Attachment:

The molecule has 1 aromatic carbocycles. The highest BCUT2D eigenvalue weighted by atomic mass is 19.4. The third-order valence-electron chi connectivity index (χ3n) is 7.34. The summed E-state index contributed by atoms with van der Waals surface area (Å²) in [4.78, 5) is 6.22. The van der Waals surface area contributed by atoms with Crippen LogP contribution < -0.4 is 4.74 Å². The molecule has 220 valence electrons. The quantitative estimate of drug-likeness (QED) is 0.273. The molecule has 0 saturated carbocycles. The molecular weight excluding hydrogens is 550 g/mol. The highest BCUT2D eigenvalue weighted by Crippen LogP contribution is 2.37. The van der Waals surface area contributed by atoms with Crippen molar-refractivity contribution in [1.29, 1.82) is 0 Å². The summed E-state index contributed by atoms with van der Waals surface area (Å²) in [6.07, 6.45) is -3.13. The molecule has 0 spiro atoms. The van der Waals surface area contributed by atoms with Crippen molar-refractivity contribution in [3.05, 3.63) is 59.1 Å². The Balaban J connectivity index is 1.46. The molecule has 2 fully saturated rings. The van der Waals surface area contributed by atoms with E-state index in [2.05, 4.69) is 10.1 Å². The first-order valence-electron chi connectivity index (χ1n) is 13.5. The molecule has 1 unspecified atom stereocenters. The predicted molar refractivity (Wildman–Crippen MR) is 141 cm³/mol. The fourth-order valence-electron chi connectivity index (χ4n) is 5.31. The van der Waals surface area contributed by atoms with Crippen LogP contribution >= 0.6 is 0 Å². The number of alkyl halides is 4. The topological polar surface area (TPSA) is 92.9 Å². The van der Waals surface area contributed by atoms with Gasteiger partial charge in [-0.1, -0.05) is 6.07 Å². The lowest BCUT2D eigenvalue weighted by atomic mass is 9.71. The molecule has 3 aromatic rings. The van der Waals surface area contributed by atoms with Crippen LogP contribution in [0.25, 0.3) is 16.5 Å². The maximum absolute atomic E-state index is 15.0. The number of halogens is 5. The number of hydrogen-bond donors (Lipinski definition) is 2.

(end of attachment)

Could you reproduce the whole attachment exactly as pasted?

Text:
The molecule has 1 aromatic carbocycles. The highest BCUT2D eigenvalue weighted by atomic mass is 19.4. The third-order valence-electron chi connectivity index (χ3n) is 7.34. The summed E-state index contributed by atoms with van der Waals surface area (Å²) in [4.78, 5) is 6.22. The van der Waals surface area contributed by atoms with Crippen LogP contribution < -0.4 is 4.74 Å². The molecule has 220 valence electrons. The quantitative estimate of drug-likeness (QED) is 0.273. The molecule has 0 saturated carbocycles. The molecular weight excluding hydrogens is 550 g/mol. The highest BCUT2D eigenvalue weighted by Crippen LogP contribution is 2.37. The van der Waals surface area contributed by atoms with Crippen molar-refractivity contribution in [1.29, 1.82) is 0 Å². The summed E-state index contributed by atoms with van der Waals surface area (Å²) in [6.07, 6.45) is -3.13. The molecule has 0 spiro atoms. The van der Waals surface area contributed by atoms with Crippen molar-refractivity contribution in [3.05, 3.63) is 59.1 Å². The Balaban J connectivity index is 1.46. The molecule has 2 fully saturated rings. The van der Waals surface area contributed by atoms with E-state index in [2.05, 4.69) is 10.1 Å². The first-order valence-electron chi connectivity index (χ1n) is 13.5. The molecule has 1 unspecified atom stereocenters. The predicted molar refractivity (Wildman–Crippen MR) is 141 cm³/mol. The fourth-order valence-electron chi connectivity index (χ4n) is 5.31. The van der Waals surface area contributed by atoms with Crippen LogP contribution >= 0.6 is 0 Å². The number of alkyl halides is 4. The topological polar surface area (TPSA) is 92.9 Å². The van der Waals surface area contributed by atoms with Gasteiger partial charge in [-0.1, -0.05) is 6.07 Å². The lowest BCUT2D eigenvalue weighted by atomic mass is 9.71. The molecule has 3 aromatic rings. The van der Waals surface area contributed by atoms with Crippen LogP contribution in [0.25, 0.3) is 16.5 Å². The maximum absolute atomic E-state index is 15.0. The number of halogens is 5. The number of hydrogen-bond donors (Lipinski definition) is 2.